Building congressional cosponsor support for S. 1008 and H.R. 4368 must remain a top priority. 

On December 9, 2013, House Transportation and Infrastructure Committee Chairman Bill Shuster (R-PA) and senior committee member Representative Peter DeFazio (D-OR) introduced the Prohibiting In-Flight Voice Communications on Mobile Wireless Devices Act of 2013, H.R. 3676 in the wake of the FCC’s announced plans to review the current ban on inflight cell phone calls. 

H.R. 3676 directs the Secretary of Transportation (DOT) to issue regulations prohibiting an individual on an aircraft from engaging in voice communications using a mobile device inflight.  The legislation does exempt on-duty flight crews, Flight Attendants and federal law enforcement officers acting in an official capacity.  The bill has 33 cosponsors.  The list of cosponsors can be found at www.congress.gov 

The Prohibiting In-Flight Voice Communications on Wireless Devices Act of 2013, H.R. 3676, was approved by a voice vote during a Mark-Up of the bill in the House Transportation and Infrastructure Committee on February 11, 2014.  This is an important first step for this legislation as it moves through the legislative process.  H.R. 3676 was reported and placed on the House calendar for a vote at a later date, so no new cosponsors can be added to this bill but we still need to build our cosponsors on the Senate bill (see below).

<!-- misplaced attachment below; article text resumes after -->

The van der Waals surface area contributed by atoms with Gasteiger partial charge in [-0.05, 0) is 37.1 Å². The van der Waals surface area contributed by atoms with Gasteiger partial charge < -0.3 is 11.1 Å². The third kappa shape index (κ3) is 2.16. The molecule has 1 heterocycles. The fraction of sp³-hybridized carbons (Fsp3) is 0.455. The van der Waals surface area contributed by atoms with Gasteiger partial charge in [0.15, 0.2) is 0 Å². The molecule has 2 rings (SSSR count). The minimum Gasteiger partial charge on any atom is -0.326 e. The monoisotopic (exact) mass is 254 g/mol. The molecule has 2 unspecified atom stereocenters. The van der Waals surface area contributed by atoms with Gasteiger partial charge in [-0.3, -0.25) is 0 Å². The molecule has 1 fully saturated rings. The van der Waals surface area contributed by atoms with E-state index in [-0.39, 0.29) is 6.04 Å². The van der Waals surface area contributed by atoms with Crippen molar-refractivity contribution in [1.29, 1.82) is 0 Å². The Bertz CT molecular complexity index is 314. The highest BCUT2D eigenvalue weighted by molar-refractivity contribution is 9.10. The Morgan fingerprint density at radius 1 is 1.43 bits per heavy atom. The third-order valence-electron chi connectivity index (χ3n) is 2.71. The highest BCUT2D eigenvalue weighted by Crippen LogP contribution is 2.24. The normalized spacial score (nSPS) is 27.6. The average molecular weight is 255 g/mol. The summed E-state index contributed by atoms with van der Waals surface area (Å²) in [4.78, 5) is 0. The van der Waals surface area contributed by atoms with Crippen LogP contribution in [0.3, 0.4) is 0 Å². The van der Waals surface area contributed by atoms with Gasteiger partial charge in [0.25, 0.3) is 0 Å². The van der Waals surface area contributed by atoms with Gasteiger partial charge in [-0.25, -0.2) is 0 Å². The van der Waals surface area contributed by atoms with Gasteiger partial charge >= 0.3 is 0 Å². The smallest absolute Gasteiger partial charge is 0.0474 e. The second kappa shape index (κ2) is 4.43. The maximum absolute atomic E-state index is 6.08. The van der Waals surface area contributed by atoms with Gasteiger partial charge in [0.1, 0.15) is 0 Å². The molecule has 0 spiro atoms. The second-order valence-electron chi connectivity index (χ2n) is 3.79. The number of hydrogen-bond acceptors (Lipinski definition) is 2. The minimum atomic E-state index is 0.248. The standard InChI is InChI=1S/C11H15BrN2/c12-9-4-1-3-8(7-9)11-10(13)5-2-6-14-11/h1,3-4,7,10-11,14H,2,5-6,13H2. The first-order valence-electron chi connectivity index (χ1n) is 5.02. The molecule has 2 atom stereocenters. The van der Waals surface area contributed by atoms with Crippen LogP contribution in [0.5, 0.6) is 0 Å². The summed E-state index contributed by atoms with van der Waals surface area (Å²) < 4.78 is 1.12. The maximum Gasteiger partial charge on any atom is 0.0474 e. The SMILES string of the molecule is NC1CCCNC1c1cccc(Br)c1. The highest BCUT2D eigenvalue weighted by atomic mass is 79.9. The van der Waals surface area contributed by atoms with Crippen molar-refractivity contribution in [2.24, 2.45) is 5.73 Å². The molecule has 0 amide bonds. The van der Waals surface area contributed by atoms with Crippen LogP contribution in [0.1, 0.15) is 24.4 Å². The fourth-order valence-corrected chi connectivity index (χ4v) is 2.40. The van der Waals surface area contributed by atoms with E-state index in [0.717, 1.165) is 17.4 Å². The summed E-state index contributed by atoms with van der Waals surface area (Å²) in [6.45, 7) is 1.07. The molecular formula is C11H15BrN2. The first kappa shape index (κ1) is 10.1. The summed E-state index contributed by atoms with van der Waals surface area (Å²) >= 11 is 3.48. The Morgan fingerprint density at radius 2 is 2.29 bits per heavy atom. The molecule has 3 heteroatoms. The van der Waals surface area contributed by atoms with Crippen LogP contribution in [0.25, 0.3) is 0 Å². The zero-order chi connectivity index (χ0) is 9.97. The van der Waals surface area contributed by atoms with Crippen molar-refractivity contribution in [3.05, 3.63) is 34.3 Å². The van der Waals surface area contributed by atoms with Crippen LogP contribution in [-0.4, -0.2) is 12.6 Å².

In the Senate:

On December 12, 2013, Senator Lamar Alexander (R-TN) and Senator Dianne Feinstein (D-CA) introduced legislation to prohibit cell phone conversations on commercial airline flights.  The bipartisan Commercial Flight Courtesy Act, S. 1811, would prohibit voice communications through mobile communication devices on regularly scheduled commercial passenger flights.   Cosponsors include Senators Richard Blumenthal (D-CT), Jeanne Shaheen (D-NH), Mark Begich (D-AK), Brian Schatz (D-HI) and Mazie Hirono (D-HI).